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Snuffbox Of Defense Of New Orleans – Andrew Jackson Related For Sale
Vintage historical snuff box with a scene from the War of 1812 – The image illustrates the death of commanding General Edward Pakenham, killed on the last day of the Battle of New Orleans. The snuff box measures about 3.375” in diameter, is a little dark, and has edge and surface wear as shown in the pictures. There are two chips in the image surface, one small one in the union field of the American flag to the left, and a larger one above Pakenham’s image. Two batteries of American artillery are shown to the left and right. At the bottom is “New Orléans Défence,” and at the top rim is “Général Paskenham’s (sic) Death.” European made for the American market, likely in connection with Andrew Jackson’s political campaigns or career.
The Battle of New Orleans was fought December 23, 1814-January 8, 1815 According to information on about.com:
December 23, 1814-January 8, 1815 - American forces under Maj. Gen. Andrew Jackson win the Battle of New Orleans. In December 1814, VAdm. Sir Alexander Cochrane and Maj. Gen. Edward Pakenham arrived off Louisiana with the goal of capturing New Orleans. Though winning a minor naval victory at Lake Borgne, British forces encountered difficulties once ashore. Tasked with defending the city, Maj. Gen. Andrew Jackson conducted an attack on the British in late December, before retiring behind the Rodriguez Canal. Fortifying this line, Jackson repulsed Pakenham's men on January 8, inflicting over 2,000 casualties while sustaining around 100. In the fighting, Pakenham and several of his senior commanders were killed. The greatest American land victory of the war, it was actually fought after the Treaty of Ghent had ended hostilities (December 24, 1814).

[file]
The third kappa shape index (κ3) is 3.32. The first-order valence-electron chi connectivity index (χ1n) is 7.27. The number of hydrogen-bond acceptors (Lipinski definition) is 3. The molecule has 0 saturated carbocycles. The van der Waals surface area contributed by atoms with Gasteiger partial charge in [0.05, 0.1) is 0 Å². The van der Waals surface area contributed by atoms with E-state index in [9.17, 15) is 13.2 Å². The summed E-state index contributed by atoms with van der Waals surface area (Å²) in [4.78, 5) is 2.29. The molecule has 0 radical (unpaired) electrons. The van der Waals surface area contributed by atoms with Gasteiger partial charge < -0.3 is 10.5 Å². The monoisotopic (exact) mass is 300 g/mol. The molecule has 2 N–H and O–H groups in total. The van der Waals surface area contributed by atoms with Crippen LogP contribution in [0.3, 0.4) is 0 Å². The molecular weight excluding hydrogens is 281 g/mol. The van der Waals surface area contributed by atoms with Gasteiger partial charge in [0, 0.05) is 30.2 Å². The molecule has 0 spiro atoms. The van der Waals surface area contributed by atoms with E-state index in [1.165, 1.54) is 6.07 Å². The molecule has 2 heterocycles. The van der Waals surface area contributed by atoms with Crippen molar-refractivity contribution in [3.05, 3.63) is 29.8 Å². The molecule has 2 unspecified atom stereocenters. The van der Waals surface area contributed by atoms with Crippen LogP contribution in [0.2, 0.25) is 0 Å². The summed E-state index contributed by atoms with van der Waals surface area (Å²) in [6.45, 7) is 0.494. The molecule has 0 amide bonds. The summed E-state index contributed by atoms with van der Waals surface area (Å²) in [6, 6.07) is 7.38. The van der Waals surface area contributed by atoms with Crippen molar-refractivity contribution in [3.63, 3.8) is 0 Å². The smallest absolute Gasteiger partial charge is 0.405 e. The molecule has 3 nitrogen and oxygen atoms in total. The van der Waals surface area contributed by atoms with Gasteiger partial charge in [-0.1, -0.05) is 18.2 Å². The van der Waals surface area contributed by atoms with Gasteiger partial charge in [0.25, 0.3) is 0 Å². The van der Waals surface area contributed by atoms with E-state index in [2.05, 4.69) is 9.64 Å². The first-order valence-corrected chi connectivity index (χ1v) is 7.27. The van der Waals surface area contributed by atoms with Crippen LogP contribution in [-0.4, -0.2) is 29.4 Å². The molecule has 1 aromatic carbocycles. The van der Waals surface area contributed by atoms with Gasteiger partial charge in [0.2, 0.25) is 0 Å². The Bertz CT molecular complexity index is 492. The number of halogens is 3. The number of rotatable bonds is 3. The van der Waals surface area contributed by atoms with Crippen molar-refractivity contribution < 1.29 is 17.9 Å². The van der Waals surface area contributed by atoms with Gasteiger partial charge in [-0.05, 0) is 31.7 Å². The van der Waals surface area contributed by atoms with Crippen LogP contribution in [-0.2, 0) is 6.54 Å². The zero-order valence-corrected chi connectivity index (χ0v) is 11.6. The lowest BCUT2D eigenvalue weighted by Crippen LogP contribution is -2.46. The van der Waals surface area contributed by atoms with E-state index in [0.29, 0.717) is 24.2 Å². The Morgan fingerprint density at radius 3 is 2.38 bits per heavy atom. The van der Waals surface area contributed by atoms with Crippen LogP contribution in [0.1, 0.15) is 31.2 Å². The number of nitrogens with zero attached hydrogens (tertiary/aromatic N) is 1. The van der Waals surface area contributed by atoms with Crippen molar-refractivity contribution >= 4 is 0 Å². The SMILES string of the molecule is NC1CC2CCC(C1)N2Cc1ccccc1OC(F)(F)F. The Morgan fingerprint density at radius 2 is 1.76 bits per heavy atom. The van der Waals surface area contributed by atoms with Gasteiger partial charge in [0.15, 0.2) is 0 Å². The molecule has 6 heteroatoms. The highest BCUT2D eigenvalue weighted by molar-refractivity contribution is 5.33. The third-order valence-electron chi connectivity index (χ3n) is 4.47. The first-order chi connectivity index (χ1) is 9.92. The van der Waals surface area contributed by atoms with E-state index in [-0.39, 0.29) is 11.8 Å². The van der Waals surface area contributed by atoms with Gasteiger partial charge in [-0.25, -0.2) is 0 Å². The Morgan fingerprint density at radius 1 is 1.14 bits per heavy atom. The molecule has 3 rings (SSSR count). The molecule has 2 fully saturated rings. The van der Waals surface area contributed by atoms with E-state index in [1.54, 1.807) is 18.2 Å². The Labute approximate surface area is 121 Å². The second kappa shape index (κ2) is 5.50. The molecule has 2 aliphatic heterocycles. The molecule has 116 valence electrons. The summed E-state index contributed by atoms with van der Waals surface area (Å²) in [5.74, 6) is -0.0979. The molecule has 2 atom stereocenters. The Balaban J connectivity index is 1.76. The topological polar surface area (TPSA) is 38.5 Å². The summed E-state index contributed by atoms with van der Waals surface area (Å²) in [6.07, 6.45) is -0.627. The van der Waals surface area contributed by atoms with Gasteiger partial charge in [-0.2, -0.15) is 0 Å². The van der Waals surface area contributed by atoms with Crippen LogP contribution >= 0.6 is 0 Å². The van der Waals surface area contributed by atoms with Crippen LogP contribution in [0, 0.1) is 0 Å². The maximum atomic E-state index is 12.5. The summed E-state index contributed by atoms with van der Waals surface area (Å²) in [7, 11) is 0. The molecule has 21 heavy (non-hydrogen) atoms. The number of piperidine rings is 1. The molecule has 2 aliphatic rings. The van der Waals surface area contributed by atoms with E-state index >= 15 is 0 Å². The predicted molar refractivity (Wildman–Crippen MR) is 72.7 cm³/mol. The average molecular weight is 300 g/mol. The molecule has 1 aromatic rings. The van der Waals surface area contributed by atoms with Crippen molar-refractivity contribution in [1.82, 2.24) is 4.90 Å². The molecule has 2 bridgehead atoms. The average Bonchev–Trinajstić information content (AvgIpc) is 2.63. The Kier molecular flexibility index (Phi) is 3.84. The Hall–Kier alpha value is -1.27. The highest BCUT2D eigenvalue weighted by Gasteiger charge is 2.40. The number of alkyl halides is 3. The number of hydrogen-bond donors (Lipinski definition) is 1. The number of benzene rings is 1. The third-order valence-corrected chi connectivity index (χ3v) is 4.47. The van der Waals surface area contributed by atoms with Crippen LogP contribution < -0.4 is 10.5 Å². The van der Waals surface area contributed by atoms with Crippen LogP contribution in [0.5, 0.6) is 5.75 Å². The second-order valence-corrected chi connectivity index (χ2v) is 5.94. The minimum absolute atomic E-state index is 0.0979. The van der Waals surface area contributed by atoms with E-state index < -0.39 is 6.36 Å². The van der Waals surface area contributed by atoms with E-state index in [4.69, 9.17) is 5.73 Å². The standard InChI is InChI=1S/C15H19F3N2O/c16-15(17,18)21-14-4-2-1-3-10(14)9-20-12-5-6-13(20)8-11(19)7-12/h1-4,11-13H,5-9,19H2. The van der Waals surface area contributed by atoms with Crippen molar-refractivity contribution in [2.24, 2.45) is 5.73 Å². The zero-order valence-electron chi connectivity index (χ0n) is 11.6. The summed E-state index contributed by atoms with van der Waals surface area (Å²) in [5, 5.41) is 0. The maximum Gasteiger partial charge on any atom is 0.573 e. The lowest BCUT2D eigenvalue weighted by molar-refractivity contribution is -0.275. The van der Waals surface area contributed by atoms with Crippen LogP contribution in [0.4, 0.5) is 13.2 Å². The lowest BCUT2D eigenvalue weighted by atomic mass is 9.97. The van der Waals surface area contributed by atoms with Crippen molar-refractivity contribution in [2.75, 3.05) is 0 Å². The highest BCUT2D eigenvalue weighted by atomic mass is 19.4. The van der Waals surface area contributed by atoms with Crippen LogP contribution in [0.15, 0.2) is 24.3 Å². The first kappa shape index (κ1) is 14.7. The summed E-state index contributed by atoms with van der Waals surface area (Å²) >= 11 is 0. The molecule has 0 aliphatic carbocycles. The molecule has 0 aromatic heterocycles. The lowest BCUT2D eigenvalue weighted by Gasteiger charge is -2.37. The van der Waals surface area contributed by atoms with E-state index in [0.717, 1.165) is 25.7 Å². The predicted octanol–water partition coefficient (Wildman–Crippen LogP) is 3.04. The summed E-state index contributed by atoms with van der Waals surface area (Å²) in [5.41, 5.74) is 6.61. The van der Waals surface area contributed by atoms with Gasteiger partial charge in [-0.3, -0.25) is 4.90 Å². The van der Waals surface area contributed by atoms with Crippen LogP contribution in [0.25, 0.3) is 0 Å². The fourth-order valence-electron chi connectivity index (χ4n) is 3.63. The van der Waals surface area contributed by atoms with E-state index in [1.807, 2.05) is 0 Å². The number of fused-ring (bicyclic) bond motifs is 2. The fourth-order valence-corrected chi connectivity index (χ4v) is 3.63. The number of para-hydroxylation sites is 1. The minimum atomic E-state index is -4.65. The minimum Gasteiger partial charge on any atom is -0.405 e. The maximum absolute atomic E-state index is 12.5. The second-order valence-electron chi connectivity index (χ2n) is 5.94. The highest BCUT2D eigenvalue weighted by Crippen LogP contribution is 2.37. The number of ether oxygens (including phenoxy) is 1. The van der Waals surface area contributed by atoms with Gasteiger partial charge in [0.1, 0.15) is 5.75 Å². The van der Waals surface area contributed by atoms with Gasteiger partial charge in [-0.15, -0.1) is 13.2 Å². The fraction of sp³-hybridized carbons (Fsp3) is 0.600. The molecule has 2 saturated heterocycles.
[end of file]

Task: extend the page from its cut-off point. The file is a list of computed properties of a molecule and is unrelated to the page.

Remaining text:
And according to information on Wikipedia about Edward Pakenham:
In 1814, Pakenham, having been promoted to the rank of major-general, accepted an offer to replace General Robert Ross as commander of the British North American army, after Ross was killed during the skirmishing prior to the Battle of North Point near Baltimore.
The next year during the Battle of New Orleans while rallying his troops near the enemy line, grapeshot from US artillery shattered his left knee and killed his horse. As he was helped to his feet by his senior ADC (aide-de-camp), Major Duncan MacDougall, Pakenham was wounded a second time in his right arm. After he mounted MacDougall's horse, more grapeshot ripped through his spine, fatally wounding him, and he died as he was carried off the battlefield at the age of 36. His last words were reputed to be telling MacDougall to find General Lambert to tell him to assume command and send forward the reserves. The battle ended in defeat for the British. The American commander was Major General Andrew Jackson, who would go onto become the President of the United States. A general ceasefire had already been declared by the Treaty of Ghent, signed on 24 December 1814, but as peace was not yet ratified in Washington as required by the treaty, the nations were still formally at war. The news of the treaty did not reach the combatants until February, several weeks after the battle.
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Snuffbox Of Defense Of New Orleans – Andrew Jackson Related: $154